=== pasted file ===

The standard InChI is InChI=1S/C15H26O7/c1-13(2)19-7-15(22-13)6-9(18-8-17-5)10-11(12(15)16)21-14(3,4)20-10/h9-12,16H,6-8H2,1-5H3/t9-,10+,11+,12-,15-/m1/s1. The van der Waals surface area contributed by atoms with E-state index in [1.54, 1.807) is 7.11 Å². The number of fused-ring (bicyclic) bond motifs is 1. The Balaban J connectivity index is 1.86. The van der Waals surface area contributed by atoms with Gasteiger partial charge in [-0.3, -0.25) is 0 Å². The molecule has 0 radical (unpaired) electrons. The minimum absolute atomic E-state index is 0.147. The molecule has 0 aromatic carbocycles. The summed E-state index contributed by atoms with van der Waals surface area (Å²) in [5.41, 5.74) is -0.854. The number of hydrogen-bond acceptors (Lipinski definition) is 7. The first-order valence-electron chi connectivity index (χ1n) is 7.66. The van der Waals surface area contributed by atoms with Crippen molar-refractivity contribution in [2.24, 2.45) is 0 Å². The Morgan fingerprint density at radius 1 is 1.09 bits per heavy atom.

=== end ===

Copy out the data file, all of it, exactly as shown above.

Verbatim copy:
The standard InChI is InChI=1S/C15H26O7/c1-13(2)19-7-15(22-13)6-9(18-8-17-5)10-11(12(15)16)21-14(3,4)20-10/h9-12,16H,6-8H2,1-5H3/t9-,10+,11+,12-,15-/m1/s1. The van der Waals surface area contributed by atoms with E-state index in [1.54, 1.807) is 7.11 Å². The number of fused-ring (bicyclic) bond motifs is 1. The Balaban J connectivity index is 1.86. The van der Waals surface area contributed by atoms with Gasteiger partial charge in [-0.3, -0.25) is 0 Å². The molecule has 0 radical (unpaired) electrons. The minimum absolute atomic E-state index is 0.147. The molecule has 0 aromatic carbocycles. The summed E-state index contributed by atoms with van der Waals surface area (Å²) in [5.41, 5.74) is -0.854. The number of hydrogen-bond acceptors (Lipinski definition) is 7. The first-order valence-electron chi connectivity index (χ1n) is 7.66. The van der Waals surface area contributed by atoms with Crippen molar-refractivity contribution in [2.24, 2.45) is 0 Å². The Morgan fingerprint density at radius 1 is 1.09 bits per heavy atom.